Whether it’s for training, dancing, dating or simply slobbing around the house, there’s a bra for every occasion. While all bras have the same primary purpose, to offer support, they also have something else in common. A feeling of relief to the wearer when taken off.
But, if a new bra hitting the market is anything to go by, we may feel much better by keeping it on.
The Vitali bra is a revolutionary piece of smart clothing that not only offers physical support, but claims to offer emotional support, too. Having recently reached its target for launch via Kickstarter, the Vitali bra is now taking orders online.
Designed for all day wear, this on the go “wellness coach” is unlike other smart clothing. Rather than monitoring fitness, this bra tracks breathing, posture and heart rate via a powerful processor that collects data from sensors.
These embedded sensors in the bra measure ECG (electrocardiogram) directly from the heart and analyse HRV (heart rate variability) to understand your body patterns. Biofeedback is provided to the wearer when changes occur in HRV patterns that indicate stress.
The real-time feedback is delivered to the user via gentle taps. One tap may remind the user to sit up, whilst two may remind them to take a deep breath. A synced app will also guide and assist the wearer to adjust their posture or breathing accordingly.
But could this really be the future for wellbeing?
“Many people are unaware of the low level of stress that they’re under. It’s only when stress is chronic and severe, resulting in a deterioration in mental health, that the physical signs become more apparent,” says GP, Dr Michelle Groves.
Because stress comes in many forms, both externally and internally, this can manifest in infections, illnesses and chronic diseases. When adrenaline is released into the body because of stress, our heart rate, breathing rate, blood pressure and perspiration are all affected.
“Wearable body measurement devices can now pick up changes in your body before you’ve even realised that you were under pressure,” says Dr Groves. “Wearing such a device that gives real time tracking of vital signs and creates progress logs, will enable people to understand and monitor their stress levels.”
It’s this awareness that could help people be more mindful of their health and potentially lead to earlier intervention to prevent further deterioration.
“When changes in the body patterns are noted, the wearer will start to recognise what stimulus has given a particular emotion. By learning these stress triggers, the wearer is better equipped to manage them,” says Dr Groves. “This could then break the negative cycle of thought to feeling to negative action.”
While Dr Groves believes that such wearable devices could help those who suffer with daily stress, as well as mild anxiety, she says that it’s not a one size fits all solution.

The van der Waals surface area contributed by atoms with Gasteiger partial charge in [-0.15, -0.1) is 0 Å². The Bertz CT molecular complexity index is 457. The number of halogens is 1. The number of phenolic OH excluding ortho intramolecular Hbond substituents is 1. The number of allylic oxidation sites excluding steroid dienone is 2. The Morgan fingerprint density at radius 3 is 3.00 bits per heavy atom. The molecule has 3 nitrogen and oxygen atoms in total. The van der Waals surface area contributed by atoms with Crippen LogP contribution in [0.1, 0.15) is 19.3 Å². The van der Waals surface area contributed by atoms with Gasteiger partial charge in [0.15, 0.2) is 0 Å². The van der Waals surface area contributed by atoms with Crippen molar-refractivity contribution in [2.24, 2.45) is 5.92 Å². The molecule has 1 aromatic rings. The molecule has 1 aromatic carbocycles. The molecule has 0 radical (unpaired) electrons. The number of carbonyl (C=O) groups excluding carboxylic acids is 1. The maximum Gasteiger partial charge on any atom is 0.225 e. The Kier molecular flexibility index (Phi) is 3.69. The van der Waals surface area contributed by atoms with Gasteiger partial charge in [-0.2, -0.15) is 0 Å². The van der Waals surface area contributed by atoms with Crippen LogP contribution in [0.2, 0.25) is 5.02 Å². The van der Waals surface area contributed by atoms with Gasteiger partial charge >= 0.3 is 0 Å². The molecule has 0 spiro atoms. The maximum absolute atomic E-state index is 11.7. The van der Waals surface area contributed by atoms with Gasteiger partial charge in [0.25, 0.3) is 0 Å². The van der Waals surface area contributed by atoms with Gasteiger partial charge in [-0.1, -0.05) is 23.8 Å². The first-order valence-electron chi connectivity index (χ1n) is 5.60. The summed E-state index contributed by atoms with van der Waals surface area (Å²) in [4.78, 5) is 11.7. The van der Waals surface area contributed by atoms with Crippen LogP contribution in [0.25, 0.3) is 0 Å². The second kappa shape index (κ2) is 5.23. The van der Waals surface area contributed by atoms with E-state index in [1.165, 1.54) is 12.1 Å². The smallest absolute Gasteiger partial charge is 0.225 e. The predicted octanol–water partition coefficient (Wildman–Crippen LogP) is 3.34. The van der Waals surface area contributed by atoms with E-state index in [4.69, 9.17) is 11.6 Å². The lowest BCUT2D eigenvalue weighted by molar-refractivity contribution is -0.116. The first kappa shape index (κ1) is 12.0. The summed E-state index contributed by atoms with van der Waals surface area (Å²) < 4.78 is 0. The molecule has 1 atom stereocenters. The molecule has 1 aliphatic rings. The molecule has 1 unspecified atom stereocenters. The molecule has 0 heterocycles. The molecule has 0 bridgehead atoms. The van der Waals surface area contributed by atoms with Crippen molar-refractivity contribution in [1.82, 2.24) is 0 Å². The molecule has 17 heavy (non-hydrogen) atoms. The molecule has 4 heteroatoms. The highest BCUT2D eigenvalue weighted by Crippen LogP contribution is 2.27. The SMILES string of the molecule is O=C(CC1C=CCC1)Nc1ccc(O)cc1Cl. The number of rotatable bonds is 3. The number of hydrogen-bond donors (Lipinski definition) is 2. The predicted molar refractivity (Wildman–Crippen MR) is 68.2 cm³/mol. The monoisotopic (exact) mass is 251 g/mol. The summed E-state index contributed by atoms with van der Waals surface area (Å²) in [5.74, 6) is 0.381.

“Users of wearables need to be motivated to use these sensors, so patients suffering from moderate to severe depression, bipolar or other serious mental health issues would not benefit from these devices,” she says.
“I’d also have concerns about the accuracy and safety of these products as they do not meet the rigorous standards of medical devices. While they have a high potential, there are many unknowns, and there’s strong evidence that many users stop using similar devices after a few months.”
From a professional perspective, Dr Groves says that personal sensors could become a powerful, insightful tool by being in control of negative lifestyle factors and implementing a positive change.
However, she says that they’re not a miracle cure for mental health issues, which need a multidisciplinary approach in conjunction with a trained health provider.
Marny Lishman is a health and wellbeing psychologist. She says that learning good posture and breathing skills in response to stress underpins many therapeutic techniques for wellness, such as yoga, meditation or pilates.
“When we’re stressed and anxious, we often don’t breathe very well. A part of the fight or flight mechanism that turns on when we’re stressed is that we will breathe a bit quicker, our blood pressure and heart rate increase and we tense up,” she says.
“If we’re feeling stressed or anxious a lot, then this is happening often and can affect our overall wellbeing.”
Like Dr Groves, she agrees that having an awareness of what our bodies are doing in reaction to our environment is a good way to initiate change. However, she also echoes the sentiment that it’s different for everyone.
“Similar to other wearable gadgets, such as those that monitor exercise, some women may find this bra helpful, while others may not,” she says. “If it works and is making a difference to you, then keep wearing it. If not, other techniques or gadgets may be better suited.”